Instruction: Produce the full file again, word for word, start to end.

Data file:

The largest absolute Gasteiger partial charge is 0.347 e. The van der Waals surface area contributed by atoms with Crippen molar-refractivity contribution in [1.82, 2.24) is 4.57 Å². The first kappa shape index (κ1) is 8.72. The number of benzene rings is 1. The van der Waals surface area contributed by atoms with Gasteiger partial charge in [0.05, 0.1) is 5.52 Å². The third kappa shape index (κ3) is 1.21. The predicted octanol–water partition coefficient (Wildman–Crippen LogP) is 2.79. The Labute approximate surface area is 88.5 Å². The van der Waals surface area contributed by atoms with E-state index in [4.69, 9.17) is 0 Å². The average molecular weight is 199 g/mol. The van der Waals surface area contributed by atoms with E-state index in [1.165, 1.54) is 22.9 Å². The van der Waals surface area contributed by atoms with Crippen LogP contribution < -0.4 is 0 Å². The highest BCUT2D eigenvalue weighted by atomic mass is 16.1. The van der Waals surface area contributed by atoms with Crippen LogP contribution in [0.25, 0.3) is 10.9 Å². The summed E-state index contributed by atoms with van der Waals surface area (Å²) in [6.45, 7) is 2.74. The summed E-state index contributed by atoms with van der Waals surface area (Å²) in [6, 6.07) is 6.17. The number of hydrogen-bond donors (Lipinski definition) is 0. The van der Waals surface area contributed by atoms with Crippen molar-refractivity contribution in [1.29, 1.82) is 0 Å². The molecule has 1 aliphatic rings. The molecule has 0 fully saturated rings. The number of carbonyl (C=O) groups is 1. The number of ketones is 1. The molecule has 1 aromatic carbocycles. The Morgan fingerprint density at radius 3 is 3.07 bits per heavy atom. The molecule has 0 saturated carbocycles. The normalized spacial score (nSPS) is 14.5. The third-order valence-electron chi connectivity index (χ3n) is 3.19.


The largest absolute Gasteiger partial charge is 0.347 e. The van der Waals surface area contributed by atoms with Crippen molar-refractivity contribution in [1.82, 2.24) is 4.57 Å². The first kappa shape index (κ1) is 8.72. The number of benzene rings is 1. The van der Waals surface area contributed by atoms with Gasteiger partial charge in [0.05, 0.1) is 5.52 Å². The third kappa shape index (κ3) is 1.21. The predicted octanol–water partition coefficient (Wildman–Crippen LogP) is 2.79. The Labute approximate surface area is 88.5 Å². The van der Waals surface area contributed by atoms with E-state index in [4.69, 9.17) is 0 Å². The average molecular weight is 199 g/mol. The van der Waals surface area contributed by atoms with E-state index in [1.165, 1.54) is 22.9 Å². The van der Waals surface area contributed by atoms with Crippen LogP contribution < -0.4 is 0 Å². The highest BCUT2D eigenvalue weighted by atomic mass is 16.1. The van der Waals surface area contributed by atoms with Crippen LogP contribution in [0.25, 0.3) is 10.9 Å². The summed E-state index contributed by atoms with van der Waals surface area (Å²) in [6.45, 7) is 2.74. The summed E-state index contributed by atoms with van der Waals surface area (Å²) in [6, 6.07) is 6.17. The number of hydrogen-bond donors (Lipinski definition) is 0. The van der Waals surface area contributed by atoms with Crippen molar-refractivity contribution in [1.29, 1.82) is 0 Å². The molecule has 1 aliphatic rings. The molecule has 0 fully saturated rings. The number of carbonyl (C=O) groups is 1. The number of ketones is 1. The molecule has 1 aromatic carbocycles. The Morgan fingerprint density at radius 3 is 3.07 bits per heavy atom. The molecule has 0 saturated carbocycles. The normalized spacial score (nSPS) is 14.5. The third-order valence-electron chi connectivity index (χ3n) is 3.19.